The actual dc component of the fullyoffset, asymmetrical short-circuit current wave is shown in the figure, and is 1.414 A at time zero, declining exponentially, approaching zero after about 10 cycles. 


The dc component, in decimal form, is also shown, and the data from the figure must be multiplied by 100 to convert it to %dc component. The %dc component is also referred to as the % asymmetry in older standards.


The total short-circuit current, labeled as the instantaneous (total) current in the diagram, is the sum of the symmetrical current (ac component) and the actual dc component.


The %dc component concept underlies the requirements contained in the 1999 revisions to the major circuit breaker standards, including ANSI/IEEE C37.04, C37.06, C37.09 and C37.010. In the 1979 versions of these standards, the dc component was accounted for by an S-factor, the ratio of the asymmetrical (total) current (expressed in rms current) and the symmetrical rms current. The concepts of S-factor and %dc component are mathematically equivalent, even though they express the concept in different ways. The S-factor at any instant of time is shown in the diagram for comparison to the modern %dc component parameter.

The S-factor and the %dc component are related by the expression:

The S-factor curve allows us to make an observation about the asymmetrical (total) current. Notice that the S-factor declines from its maximum value, 1.732 at time zero, approaching 1.00 after only about five cycles. Since an S-factor of 1.00 is equivalent to a symmetrical current, the S-factor indicates that a fully-offset, asymmetrical current declines to a symmetrical current in only a few cycles.


TechTopics No. 21, “Bus bracing in metal-clad switchgear,” discussed the concept of “bus bracing,” and lists various current values corresponding to parameters given in the standards. To tie the anatomy of a short circuit to the factors discussed in TechTopics No. 21, let’s look at the factors in TechTopics No. 21 and read where they come from on the waveform of the fully-offset, asymmetrical short-circuit current.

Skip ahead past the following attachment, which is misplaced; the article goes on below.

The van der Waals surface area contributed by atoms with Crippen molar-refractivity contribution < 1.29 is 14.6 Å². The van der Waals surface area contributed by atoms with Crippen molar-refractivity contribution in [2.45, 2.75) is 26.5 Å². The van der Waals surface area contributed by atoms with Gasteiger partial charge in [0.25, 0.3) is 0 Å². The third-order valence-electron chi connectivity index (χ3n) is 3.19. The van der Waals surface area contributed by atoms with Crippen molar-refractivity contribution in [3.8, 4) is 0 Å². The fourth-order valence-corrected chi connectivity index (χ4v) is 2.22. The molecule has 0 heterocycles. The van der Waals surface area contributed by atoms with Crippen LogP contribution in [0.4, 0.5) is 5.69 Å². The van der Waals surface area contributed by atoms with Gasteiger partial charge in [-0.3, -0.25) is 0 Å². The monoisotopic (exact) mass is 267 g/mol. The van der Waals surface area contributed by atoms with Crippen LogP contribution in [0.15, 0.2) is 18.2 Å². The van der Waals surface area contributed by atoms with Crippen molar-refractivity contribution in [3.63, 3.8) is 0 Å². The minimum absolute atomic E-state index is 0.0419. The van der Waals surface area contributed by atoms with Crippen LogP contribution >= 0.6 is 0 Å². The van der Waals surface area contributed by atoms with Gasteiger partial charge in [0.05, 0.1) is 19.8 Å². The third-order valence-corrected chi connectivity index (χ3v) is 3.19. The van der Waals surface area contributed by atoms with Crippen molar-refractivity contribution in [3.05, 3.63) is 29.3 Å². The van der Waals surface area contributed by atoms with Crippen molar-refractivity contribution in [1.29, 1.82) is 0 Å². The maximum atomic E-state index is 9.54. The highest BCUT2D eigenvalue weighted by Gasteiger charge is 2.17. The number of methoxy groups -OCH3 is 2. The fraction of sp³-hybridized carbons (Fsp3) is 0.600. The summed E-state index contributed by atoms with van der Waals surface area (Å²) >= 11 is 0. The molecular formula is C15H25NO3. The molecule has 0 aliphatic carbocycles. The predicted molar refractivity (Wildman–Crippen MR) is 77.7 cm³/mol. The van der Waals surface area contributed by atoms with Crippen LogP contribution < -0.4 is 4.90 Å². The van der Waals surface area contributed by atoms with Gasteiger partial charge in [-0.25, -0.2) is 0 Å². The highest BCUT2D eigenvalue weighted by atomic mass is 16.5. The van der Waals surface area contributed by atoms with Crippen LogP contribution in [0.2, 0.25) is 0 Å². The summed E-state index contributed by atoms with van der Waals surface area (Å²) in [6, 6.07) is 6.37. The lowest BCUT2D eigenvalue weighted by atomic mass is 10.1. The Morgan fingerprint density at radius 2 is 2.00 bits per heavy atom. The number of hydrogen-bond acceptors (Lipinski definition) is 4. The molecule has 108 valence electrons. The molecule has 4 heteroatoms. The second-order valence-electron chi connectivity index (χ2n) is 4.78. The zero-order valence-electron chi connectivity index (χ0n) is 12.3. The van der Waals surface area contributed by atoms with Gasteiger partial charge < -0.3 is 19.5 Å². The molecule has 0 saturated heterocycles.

The factors listed in the table relate to the “bus bracing” discussion in TechTopics No. 21, and so relate to the mechanical capability of the equipment to withstand the forces during shortcircuits.


A different issue is that of the actual current to be interrupted by a circuit breaker when the fully-offset, asymmetrical short-circuit current occurs.


To evaluate this, the time of contact part must be known, since this determines the amount of dc offset that the circuit breaker has to handle. The opening time for the type GMSG circuit breaker with three-cycle interrupting time is 29 ms nominal, with a range of 25 ms to 33 ms for production circuit breakers. 


To this time, add an allowance for relay operating time, which is assumed to be 1/2 cycle (8.3 ms) in the standards. This gives a contact part time of 37.3 ms nominal, with a range of 33.3 ms to 41.3 ms.


Testing of the product is concerned with the worst case. The worst case is the shortest possible contact part time, which is 33.3 ms (two cycles or 720 electrical degrees) for the type GMSG circuit breaker. By examination of the diagram, the values of interest at contact part are:


%dc component         47.6 percent

S-factor                        1.206.


Since the diagram is referenced to a symmetrical current of 1.000 A rms, the rms asymmetrical (total) current is given by the S-factor, 1.206 A.


To this point, the entire discussion has been referenced to a symmetrical current of 1.000 A rms. This makes it easy to calculate the various currents for a “real” short-circuit current rating. For this example, consider a rated short-circuit interrupting current of 50 kA, which yields the following “real” values for the various parameters:

Table 3
1. Values indicated in current wave on page 1.
Value from di 
Calculated value
Short-circuit interrupting current
5.0 kA rms
Peak-withstand current 
130.0 kA peak
Momentary current
77.5 kA rms
%dc component as contact part
23.8 kA instantaneous
rms asymmetrical (total) current at contact part
60.3 kA rms

The purpose of this issue of TechTopics is to try to explain, in simple terms, the characteristics of the short-circuit current, and how these characteristics relate to the parameters established in the relevant standards. Unfortunately, the standards can be difficult to understand as they are not intended to be tutorial. As a result, the standards use jargon that obscures the basic physics involved.


Should you have any questions about this issue of TechTopics or any of our products, solutions, or services, please contact your local Siemens sales representative for more information.